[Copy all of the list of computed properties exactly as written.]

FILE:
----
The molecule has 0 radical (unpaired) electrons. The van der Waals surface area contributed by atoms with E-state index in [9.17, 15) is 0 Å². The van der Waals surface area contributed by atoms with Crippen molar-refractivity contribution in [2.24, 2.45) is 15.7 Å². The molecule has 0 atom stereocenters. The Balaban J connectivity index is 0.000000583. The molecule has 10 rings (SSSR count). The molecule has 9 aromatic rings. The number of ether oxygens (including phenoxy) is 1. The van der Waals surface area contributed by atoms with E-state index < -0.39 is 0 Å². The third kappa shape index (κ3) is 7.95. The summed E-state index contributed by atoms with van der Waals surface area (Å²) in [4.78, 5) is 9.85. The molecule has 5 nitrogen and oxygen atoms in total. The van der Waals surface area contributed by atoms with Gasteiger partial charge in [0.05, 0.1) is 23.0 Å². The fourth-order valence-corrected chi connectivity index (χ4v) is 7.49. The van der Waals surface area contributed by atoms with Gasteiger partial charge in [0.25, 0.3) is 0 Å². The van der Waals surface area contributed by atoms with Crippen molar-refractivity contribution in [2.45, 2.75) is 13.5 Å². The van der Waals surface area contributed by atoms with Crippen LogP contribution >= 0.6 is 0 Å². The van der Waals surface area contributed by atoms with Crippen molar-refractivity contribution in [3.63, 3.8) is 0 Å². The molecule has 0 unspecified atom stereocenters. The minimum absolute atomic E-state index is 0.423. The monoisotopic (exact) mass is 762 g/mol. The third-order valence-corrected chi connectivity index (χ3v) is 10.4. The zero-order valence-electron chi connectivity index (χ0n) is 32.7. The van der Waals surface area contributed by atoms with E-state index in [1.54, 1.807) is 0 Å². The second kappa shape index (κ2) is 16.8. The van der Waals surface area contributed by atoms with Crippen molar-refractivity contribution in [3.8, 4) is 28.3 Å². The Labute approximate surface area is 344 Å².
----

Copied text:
The molecule has 0 radical (unpaired) electrons. The van der Waals surface area contributed by atoms with E-state index in [9.17, 15) is 0 Å². The van der Waals surface area contributed by atoms with Crippen molar-refractivity contribution in [2.24, 2.45) is 15.7 Å². The molecule has 0 atom stereocenters. The Balaban J connectivity index is 0.000000583. The molecule has 10 rings (SSSR count). The molecule has 9 aromatic rings. The number of ether oxygens (including phenoxy) is 1. The van der Waals surface area contributed by atoms with E-state index < -0.39 is 0 Å². The third kappa shape index (κ3) is 7.95. The summed E-state index contributed by atoms with van der Waals surface area (Å²) in [4.78, 5) is 9.85. The molecule has 5 nitrogen and oxygen atoms in total. The van der Waals surface area contributed by atoms with Gasteiger partial charge in [0.05, 0.1) is 23.0 Å². The fourth-order valence-corrected chi connectivity index (χ4v) is 7.49. The van der Waals surface area contributed by atoms with Gasteiger partial charge in [0.25, 0.3) is 0 Å². The van der Waals surface area contributed by atoms with Crippen molar-refractivity contribution in [2.45, 2.75) is 13.5 Å². The van der Waals surface area contributed by atoms with Crippen LogP contribution >= 0.6 is 0 Å². The van der Waals surface area contributed by atoms with Crippen molar-refractivity contribution in [3.63, 3.8) is 0 Å². The molecule has 0 unspecified atom stereocenters. The minimum absolute atomic E-state index is 0.423. The monoisotopic (exact) mass is 762 g/mol. The third-order valence-corrected chi connectivity index (χ3v) is 10.4. The zero-order valence-electron chi connectivity index (χ0n) is 32.7. The van der Waals surface area contributed by atoms with E-state index in [1.54, 1.807) is 0 Å². The second kappa shape index (κ2) is 16.8. The van der Waals surface area contributed by atoms with Crippen molar-refractivity contribution in [3.8, 4) is 28.3 Å². The Labute approximate surface area is 344 Å².